Three Damaging CBO Reports in One Week

The Congressional Budget Office (CBO) released three reports this week that form a terrifying picture for the future of our country: one about how much more federal employees are compensated over their private-sector counterparts; another about how healthcare spending will double over the next ten years; and, the third about the projected $1.08 trillion deficit and 8.9% unemployment by the end of 2012.

The picture isn’t pretty.

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Local Blog Roundup

Below is a list of blogs from across the country which deal with the hot topics of the day:

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The Latest Green Energy / Stimulus Failure

The goal: train 124,893 people for green jobs and place at least 79,854 (63%) of them into jobs. Let’s suspend the fact that spending $500 million on training grants with only a little more than 50% placement goal seems like a bad return on investment.

Even worse than the initial goal is that now, 17 months later, just 52,762 were trained and only 8,035 (15%) found jobs. So to recap: $500 million spent to train 52,762 people (that’s $9,476 per person) for green jobs, and only 8,035 got jobs afterwards.

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Transportation Bill Coming Today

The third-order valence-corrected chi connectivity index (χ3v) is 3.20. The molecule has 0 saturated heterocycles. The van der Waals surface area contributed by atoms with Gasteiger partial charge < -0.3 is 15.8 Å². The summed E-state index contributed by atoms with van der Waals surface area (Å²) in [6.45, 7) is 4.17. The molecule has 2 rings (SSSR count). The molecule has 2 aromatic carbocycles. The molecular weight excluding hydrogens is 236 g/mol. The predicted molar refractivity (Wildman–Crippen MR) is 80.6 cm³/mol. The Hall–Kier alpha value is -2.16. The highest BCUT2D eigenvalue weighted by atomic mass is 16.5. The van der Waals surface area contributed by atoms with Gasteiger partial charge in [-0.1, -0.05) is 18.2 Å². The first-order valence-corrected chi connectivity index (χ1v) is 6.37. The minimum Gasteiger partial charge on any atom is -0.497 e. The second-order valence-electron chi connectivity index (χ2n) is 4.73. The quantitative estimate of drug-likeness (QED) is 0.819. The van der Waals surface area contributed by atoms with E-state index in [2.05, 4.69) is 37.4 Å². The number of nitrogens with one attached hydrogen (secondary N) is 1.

This afternoon, House Republicans are expected to drop a transportation bill that will fund the department at roughly the current level. The bill will fund the department for five years and shift some authority back to the states.

Unfortunately, the bill is not what is necessary in our current climate of massive budget deficits. It represents a missed opportunity to begin devolving transportation authority back to the states, and creates a massive budget gap. Because federal gas tax revenues are down, they will need to find additional revenue to close the spending gap of $59 billion.

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Are We Heading for an Infrastructure Bailout?

President Obama likes to point out that infrastructure spending is something “both parties have voted for in the past.” And, like many bipartisan agreements in the past (see the debt limit increase from last August), the “agreement” is almost always to increase spending.

When it comes to current levels of highway funding, that’s not an option because revenues are down significantly. Unless highway spending is reduced, we’ll need to take money from the general fund to cover the deficit from the highway trust fund.

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